Wonga's profits soar - as do bad debts in the UK
Errol Damelin says Wonga is 'not pushing people over the edge', despite increase in loan defaults
THE chief executive of Wonga has defended his business as the firm revealed that more than 1000 customers a week default on their payday loans.
The Times reports that bad debts mushroomed from £66.7m to £126.1m between 2011 and 2012, due to a large expansion of the Wonga loan book. The company, whose interest rates can reach up to 5,853 per cent, saw pre-tax profits soar to £84.5m, up 35 per cent, during the period.
During 2012 Wonga handed out nearly four million loans, worth a total of £1.2bn, to one million customers in Britain. According to The Guardian, this matches the amount Britain's biggest building society, Nationwide, granted during the year in personal loans.
Labour MP Stella Creasy said: "The fact that Wonga is able to make more than £1 million a week in an industry which has widespread malpractices should be of great concern to all of us."
However, Wonga boss Errol Damelin said the amounts provided by the payday loan company were too small to cause real financial difficulty: "It's very unlikely that a £200 loan or a £400 loan is what gets people into a financial mess."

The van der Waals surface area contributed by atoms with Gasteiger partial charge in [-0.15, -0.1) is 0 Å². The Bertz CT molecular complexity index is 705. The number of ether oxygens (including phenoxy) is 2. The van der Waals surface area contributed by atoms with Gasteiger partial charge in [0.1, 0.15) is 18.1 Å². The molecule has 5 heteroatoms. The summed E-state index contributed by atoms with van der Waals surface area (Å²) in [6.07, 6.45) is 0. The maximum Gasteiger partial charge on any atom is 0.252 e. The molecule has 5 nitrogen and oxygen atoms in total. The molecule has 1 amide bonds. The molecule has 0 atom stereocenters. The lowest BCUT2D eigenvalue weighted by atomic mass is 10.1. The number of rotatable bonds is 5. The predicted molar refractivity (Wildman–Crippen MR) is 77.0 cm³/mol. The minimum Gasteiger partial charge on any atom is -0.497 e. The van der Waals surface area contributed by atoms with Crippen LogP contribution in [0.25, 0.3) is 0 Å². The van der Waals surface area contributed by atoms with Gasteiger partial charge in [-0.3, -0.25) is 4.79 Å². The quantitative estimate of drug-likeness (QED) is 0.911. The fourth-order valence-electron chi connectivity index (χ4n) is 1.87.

Damelin, who received a 19 per cent pay rise last year to £754,000, said "if it [default] happens at the edges, we deal with it in as humane a way as possible."
Wonga is thought to be Britain's largest payday lender and has been accused by MPs, the Church of England and other regulators of irresponsible lending, targeting vulnerable people and charging sky-high interest rates.
However, Damelin said that recent market research showed that most users would recommend Wonga to friends and relatives. He also insisted that the typical user was young and technologically savvy - "part of the Facebook generation" - rather than desperate families on the breadline.
Mathew Lawrence, of the Institute for Public Policy Research, said that the latest results showed that "Wonga-bashing isn't working". Archbishop of Canterbury Justin Welby has promised to "compete payday lenders out of existence" with church-based credit unions. ·